Friday, March 23, 2012

Forcing Myself to Drink New Wines

I could probably grow old drinking exactly what's in my cellar now and be perfectly happy. I mean really - Burgundy, the Loire, Sherry, Champagne...what's not to love? It's important also to drink things from time to time that are outside of the comfort zone. I do not do this very often, and I need to do it more. There is no deep thinking behind this - it's just good to experience new things, to explore a bit, to practice being open-minded.

So, I am making a conscious effort to drink wines I don't know. Nothing major, just making an educated guess on wines here and there, nothing expensive. It's funny - I used to do this all the time maybe 5 years ago. Now I've gotten to a point where I feel like I understand what, for me, is the optimal way to spend every wine dollar, and maybe too much so. I never find myself saying anymore "Hmmm, that looks interesting, I'm going to give that a shot." So I'm trying to do this again.

This past month I bought two wines that are new to me and both, I must say, were excellent wines, things I would definitely buy again. I drank an Oregon Pinot Gris and I really liked it. Now, if you've been following this blog for a while, you know that I used to drink a lot of Oregon Pinot. My tastes changed, I stopped buying and drinking the wines. But one day in February I was browsing in a large Manhattan store in which I don't normally shop, and I saw bottles of 2010 Montinore Pinot Gris on sale for just under $11.

I haven't liked a lot of Oregon Pinot Gris, but I remember hearing that Montinore is a good producer, and the back label says the wine is 12.6% alcohol and the wine is made using Demeter certified biodynamic farming methods. I bought one bottle. Honestly, the wine was really good. It was clean and bright tasting, relying on a lean intensity. There is ripe fruit - spiced pear and apple, there is a definite mineral sensation, and the finish is long and pleasingly bitter. This is delicious wine, and not because it resembles an Alsace Pinot Gris - it doesn't. It's an Oregon wine, no mistaking that. And it's a really good one. It didn't hold up well overnight - probably not meant for the cellar, but it is a quality wine, and it would be nice if there were more Oregon wines like this, where the producer doesn't try to do too much in the vineyard or the cellar.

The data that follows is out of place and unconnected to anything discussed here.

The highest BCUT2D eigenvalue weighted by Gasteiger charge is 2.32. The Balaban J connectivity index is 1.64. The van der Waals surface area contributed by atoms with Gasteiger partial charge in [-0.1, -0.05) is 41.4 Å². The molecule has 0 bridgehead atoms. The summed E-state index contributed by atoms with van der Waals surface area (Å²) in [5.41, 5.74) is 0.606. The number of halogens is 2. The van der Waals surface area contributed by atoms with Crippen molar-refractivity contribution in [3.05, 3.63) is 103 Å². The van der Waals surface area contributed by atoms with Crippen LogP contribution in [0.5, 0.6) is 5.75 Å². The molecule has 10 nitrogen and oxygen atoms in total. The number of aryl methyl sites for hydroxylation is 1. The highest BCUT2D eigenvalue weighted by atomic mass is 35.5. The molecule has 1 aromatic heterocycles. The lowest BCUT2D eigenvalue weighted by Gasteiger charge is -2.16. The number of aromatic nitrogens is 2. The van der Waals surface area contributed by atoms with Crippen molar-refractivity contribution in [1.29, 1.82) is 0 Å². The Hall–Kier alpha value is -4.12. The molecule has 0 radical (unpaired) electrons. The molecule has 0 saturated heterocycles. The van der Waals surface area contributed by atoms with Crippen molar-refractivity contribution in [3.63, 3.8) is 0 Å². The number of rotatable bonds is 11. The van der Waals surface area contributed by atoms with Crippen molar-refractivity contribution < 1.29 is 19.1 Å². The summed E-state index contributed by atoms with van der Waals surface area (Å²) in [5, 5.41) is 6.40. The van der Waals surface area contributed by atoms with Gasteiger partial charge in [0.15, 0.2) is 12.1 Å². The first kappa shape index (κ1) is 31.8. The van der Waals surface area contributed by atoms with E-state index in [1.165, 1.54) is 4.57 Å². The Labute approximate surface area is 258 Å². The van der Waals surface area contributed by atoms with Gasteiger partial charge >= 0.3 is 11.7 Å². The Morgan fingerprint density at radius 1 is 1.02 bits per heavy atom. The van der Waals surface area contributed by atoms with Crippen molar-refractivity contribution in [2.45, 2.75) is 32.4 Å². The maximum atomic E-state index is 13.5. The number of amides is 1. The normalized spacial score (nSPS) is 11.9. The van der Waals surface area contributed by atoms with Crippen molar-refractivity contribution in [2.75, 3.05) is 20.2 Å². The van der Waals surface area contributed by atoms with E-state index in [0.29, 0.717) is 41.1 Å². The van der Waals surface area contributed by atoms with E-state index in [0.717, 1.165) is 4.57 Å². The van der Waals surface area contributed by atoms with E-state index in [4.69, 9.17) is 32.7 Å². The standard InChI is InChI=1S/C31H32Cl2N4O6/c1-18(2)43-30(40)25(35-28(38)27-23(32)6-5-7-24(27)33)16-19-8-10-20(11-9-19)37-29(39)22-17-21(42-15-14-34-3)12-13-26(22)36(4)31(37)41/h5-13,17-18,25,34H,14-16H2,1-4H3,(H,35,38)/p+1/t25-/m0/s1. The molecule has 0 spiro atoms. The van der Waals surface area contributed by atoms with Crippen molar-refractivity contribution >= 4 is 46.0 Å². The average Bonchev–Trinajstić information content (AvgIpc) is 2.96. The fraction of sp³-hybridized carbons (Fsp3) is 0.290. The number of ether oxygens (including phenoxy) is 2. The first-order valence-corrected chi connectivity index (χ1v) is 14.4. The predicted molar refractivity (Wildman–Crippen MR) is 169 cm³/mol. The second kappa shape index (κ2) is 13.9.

Another new one for me, this time a red wine. It was during the Super Bowl, I think, when my pal poured me a glass of something that looked like rosé. It wasn't rosé though, it was Grignolino d'Asti. Wow, so good - fresh and vibrant and eminently drinkable, red fruit and flowers, and complex too. I'm talking about the 2010 Montalbera Grignolino d'Asti Grignè. When I looked for it at the store I saw that Charlie Woods of Bonhomie Imports brings in this wine, and I wasn't surprised at all. In keeping with his other wines that I know, this is very reasonably priced ($15-18), and it feels old school, and very pure.

I've had a few bottles now and I really like the wine. I like to drink it cool - cellar temperature, as you would a Beaujolais. The floral and spicy characteristics come out best that way. It's great with charcuterie or lentil soup, or most anything really, and it does drink well on its own. I had a bottle with a spread of Middle Eastern food and it was an excellent partner for the chickpeas and spinach, and also the Merguez sausage. This is a very light colored wine, like a Poulsard, and as with good Poulsard, the wine has great structure and sneaky intensity. Supposedly this is what you drink while you wait for your Barolo and Barbaresco to mature. I can see that when I drink this wine, and although I've not had even one other example of Grignolino, I'm not sure that I need to because this one is so very good.

Forcing myself out of the comfort far so good.


ilbe said...

I guess it really depends on the size of one's comfort zone. I myself rarely drink other wines besides French, German, Italian and Austrian but then again I feel like there's so much to explore within those four that there's really no need to force myself to give the new world a try every once in a while.

jason carey said...

I find it encouraging and sad at the same time that you don't explore more. For instance you live in NY and there are so many reds and whites here that would seem to fit your Burg/Loire palate.

Lily-Elaine Hawk Wakawaka said...

Howdy! Been curious about Montinore myself. My sister recommends their whites generally. Email?

Brooklynguy said...

Hey Lily-Elaine - my email is in my profile - brooklynguy at Not sure what Montinore's email is, if that was what you were asking about...